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  • joly 3:45 pm on 03/09/2011 Permalink | Reply
    Tags: , , , , , WebM   

    DoJ investigating MPEG-LA attack on VP8/WebM open codecs #free culture #patents 

    On Mar 4 2011 Thomas Catan of the Wall Street Journal reported – Web Video Rivalry Sparks U.S. Probe – that the US Department of Justice is investigating the MPEG-LA patent pool over its efforts to hobble WebM, which competes with its h264 video format.

    From the story

    At present, no patent royalties are charged for using Google’s VP8 format. But MPEG LA has questioned that status, and last month issued a call for companies to submit patents they believe may be infringed by VP8. “I can tell you: VP8 is not patent-free,” Mr. Horn said. “It’s simply nonsense.”

    For some people in the tech industry, the issue is less about cost and more about competition and control over technologies at the heart of the Internet. “How could it come to pass that it’s illegal to compete?” asked Monty Montgomery, who runs a free software foundation, XIPH.org, and supports VP8. “That’s when everybody’s antitrust bells should be going off.”

    The threat of future lawsuits has helped persuade some companies to forsake VP8. Apple’s chief executive, Steve Jobs, explained in an email to the Free Software Foundation Europe last year that a patent pool was assembled to “go after” a previous open-source format.

    “All video codecs are covered by patents,” Mr. Jobs wrote. “Unfortunately, just because something is open-source, it doesn’t mean or guarantee that it doesn’t infringe on others patents.”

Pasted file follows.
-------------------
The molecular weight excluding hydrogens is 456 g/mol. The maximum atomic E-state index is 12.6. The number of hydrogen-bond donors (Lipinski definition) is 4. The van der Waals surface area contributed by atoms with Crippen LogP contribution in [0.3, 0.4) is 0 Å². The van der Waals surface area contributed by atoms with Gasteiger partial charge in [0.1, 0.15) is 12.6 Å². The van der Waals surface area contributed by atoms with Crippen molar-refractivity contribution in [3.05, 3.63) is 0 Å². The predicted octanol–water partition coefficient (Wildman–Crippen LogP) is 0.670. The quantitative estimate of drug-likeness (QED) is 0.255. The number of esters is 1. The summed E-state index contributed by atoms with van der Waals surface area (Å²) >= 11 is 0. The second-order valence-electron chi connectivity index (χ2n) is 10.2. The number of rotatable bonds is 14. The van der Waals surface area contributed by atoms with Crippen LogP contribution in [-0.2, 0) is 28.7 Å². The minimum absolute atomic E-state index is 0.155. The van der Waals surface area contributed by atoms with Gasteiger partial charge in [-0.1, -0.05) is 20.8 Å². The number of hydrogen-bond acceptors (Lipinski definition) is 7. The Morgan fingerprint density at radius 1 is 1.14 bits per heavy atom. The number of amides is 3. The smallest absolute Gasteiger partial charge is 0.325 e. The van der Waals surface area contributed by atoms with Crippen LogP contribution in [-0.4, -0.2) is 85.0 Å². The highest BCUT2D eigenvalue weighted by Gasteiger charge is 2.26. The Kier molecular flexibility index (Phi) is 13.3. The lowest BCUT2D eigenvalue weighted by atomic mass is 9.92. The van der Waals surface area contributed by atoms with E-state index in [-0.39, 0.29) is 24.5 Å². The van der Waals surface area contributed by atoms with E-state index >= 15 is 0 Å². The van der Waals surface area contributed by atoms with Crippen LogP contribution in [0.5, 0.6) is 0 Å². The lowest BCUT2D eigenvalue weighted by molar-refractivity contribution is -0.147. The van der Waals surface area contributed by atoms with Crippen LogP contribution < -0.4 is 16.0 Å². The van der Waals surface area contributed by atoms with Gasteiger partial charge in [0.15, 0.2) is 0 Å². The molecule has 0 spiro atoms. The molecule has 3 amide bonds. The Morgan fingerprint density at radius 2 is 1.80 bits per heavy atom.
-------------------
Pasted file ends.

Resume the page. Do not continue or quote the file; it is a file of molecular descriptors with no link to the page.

• joly 2:36 pm on 05/19/2010 Permalink | Reply
    Tags: , , WebM   

    Google / Mozilla launch WebM project to bring open video to web 

    WebM is an open, royalty-free, media file format designed for the web.

    WebM defines the file container structure, video and audio formats. WebM files consist of video streams compressed with the VP8 video codec and audio streams compressed with the Vorbis audio codec. The WebM file structure is based on the Matroska container.

    Benefits of WebM

    *Openness and innovation. A key factor in the web’s success is that its core technologies such as HTML, HTTP, and TCP/IP are open for anyone to implement and improve. With video being core to the web experience, a high-quality, open video format choice is needed. WebM is 100% free, and open-sourced under a BSD-style license.
    *Optimized for the web. Serving video on the web is different from traditional broadcast and offline mediums. Existing video formats were designed to serve the needs of these mediums and do it very well. WebM is focused on addressing the unique needs of serving video on the web.
    o Low computational footprint to enable playback on any device, including low-power netbooks, handhelds, tablets, etc.
    o Simple container format
    o Highest quality real-time video delivery
    o Click and encode. Minimal codec profiles, sub-options; when possible, let the encoder make the tough choices.

    For more information about WebM, see http://www.webmproject.org/

    • Joly MacFie 3:21 pm on 05/20/2010 Permalink | Reply

      Some detailed analysis is on http://x264dev.multimedia.cx/?p=377

      Google’s choice of container and audio format for HTML5

      Google has chosen Matroska for their container format. This isn’t particularly surprising: Matroska is one of the most widely used “modern” container formats and is in many ways best-suited to the task. MP4 (aka ISOmedia) is probably a better-designed format, but is not very flexible; while in theory it can stick anything in a private stream, a standardization process is technically necessary to “officially” support any new video or audio formats. Patents are probably a non-issue; the MP4 patent pool was recently disbanded, largely because nobody used any of the features that were patented.